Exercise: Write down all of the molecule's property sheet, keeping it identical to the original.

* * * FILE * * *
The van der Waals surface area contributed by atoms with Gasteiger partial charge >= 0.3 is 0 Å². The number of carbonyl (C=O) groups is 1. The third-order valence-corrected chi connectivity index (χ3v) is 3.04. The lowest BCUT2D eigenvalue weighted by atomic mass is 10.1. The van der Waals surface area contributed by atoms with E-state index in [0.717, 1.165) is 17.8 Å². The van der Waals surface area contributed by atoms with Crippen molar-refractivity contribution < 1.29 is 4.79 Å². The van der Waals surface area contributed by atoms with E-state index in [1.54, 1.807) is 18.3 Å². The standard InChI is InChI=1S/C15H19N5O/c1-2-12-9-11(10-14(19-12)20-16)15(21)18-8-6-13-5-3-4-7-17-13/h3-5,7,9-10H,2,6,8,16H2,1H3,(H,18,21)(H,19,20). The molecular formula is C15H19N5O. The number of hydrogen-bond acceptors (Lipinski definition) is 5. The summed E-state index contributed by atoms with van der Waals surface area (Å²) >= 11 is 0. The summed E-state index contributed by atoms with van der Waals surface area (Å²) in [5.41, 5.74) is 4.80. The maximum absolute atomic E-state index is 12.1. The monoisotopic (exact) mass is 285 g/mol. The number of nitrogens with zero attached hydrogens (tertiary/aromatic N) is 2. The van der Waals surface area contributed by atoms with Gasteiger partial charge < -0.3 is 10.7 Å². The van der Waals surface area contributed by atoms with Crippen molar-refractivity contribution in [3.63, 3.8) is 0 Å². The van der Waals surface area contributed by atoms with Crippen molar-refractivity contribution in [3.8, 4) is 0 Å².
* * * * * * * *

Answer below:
The van der Waals surface area contributed by atoms with Gasteiger partial charge >= 0.3 is 0 Å². The number of carbonyl (C=O) groups is 1. The third-order valence-corrected chi connectivity index (χ3v) is 3.04. The lowest BCUT2D eigenvalue weighted by atomic mass is 10.1. The van der Waals surface area contributed by atoms with E-state index in [0.717, 1.165) is 17.8 Å². The van der Waals surface area contributed by atoms with Crippen molar-refractivity contribution < 1.29 is 4.79 Å². The van der Waals surface area contributed by atoms with E-state index in [1.54, 1.807) is 18.3 Å². The standard InChI is InChI=1S/C15H19N5O/c1-2-12-9-11(10-14(19-12)20-16)15(21)18-8-6-13-5-3-4-7-17-13/h3-5,7,9-10H,2,6,8,16H2,1H3,(H,18,21)(H,19,20). The molecular formula is C15H19N5O. The number of hydrogen-bond acceptors (Lipinski definition) is 5. The summed E-state index contributed by atoms with van der Waals surface area (Å²) >= 11 is 0. The summed E-state index contributed by atoms with van der Waals surface area (Å²) in [5.41, 5.74) is 4.80. The maximum absolute atomic E-state index is 12.1. The monoisotopic (exact) mass is 285 g/mol. The number of nitrogens with zero attached hydrogens (tertiary/aromatic N) is 2. The van der Waals surface area contributed by atoms with Gasteiger partial charge < -0.3 is 10.7 Å². The van der Waals surface area contributed by atoms with Crippen molar-refractivity contribution in [3.63, 3.8) is 0 Å². The van der Waals surface area contributed by atoms with Crippen molar-refractivity contribution in [3.8, 4) is 0 Å².